How do we connect humans and data about humans? In a world of abundant data about events, about changes in our social and physical environment, making sense of the noise, annotating the chaos is a fundamental journalistic task. Data-driven visual storytelling is a powerful way to affect people’s perception of the world. Paraphrasing a master: visualization gives us insight into data that wouldn’t be learned any other way.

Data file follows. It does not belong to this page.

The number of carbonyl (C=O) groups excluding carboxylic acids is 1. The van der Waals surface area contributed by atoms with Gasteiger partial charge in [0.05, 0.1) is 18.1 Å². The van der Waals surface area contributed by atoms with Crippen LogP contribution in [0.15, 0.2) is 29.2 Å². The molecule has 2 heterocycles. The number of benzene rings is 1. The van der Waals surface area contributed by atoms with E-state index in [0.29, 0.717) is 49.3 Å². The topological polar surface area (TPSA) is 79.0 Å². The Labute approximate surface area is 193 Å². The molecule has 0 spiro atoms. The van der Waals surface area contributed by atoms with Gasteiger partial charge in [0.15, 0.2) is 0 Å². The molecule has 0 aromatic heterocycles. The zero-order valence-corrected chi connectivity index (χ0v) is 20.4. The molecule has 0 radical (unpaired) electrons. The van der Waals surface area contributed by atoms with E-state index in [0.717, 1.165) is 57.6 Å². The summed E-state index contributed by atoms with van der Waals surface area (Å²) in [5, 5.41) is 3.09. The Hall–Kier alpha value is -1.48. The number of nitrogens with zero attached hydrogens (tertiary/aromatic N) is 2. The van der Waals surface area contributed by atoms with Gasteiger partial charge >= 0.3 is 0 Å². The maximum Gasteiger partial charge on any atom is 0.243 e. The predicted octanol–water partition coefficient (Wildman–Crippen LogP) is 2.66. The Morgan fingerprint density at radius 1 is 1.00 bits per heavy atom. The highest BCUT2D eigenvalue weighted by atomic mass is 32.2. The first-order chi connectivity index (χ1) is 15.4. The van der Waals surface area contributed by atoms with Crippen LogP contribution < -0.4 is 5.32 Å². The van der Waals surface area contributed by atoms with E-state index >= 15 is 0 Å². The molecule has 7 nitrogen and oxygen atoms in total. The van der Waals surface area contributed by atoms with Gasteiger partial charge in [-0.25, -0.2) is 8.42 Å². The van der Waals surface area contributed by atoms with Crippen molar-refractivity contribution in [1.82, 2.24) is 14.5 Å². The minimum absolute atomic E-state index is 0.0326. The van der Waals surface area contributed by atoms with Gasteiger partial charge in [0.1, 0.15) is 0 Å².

Data visualization and information graphics are far from being new concepts. But in the last 25 years, their importance as devices to communicate the news has risen. First as a way of making newspapers more striking and later as journalistic pieces of their own right, they are now an essential part of the journalist’s toolkit. From the early examples of Playfair, Dupin, Snow, Nightingale, or Minard to today’s interactive graphics from The New York Times, The Washington Post, Wall Street Journal, National Geographic or The Guardian, ‘good’ dataviz creates an emotional connection between data and the user of the visual device. It’s a powerful and memorable fact-checking and fact-delivering devices. Putting the data in terms that are relevant to whoever is on the other side guarantees that the public’s decisions are based on facts, reason and truth.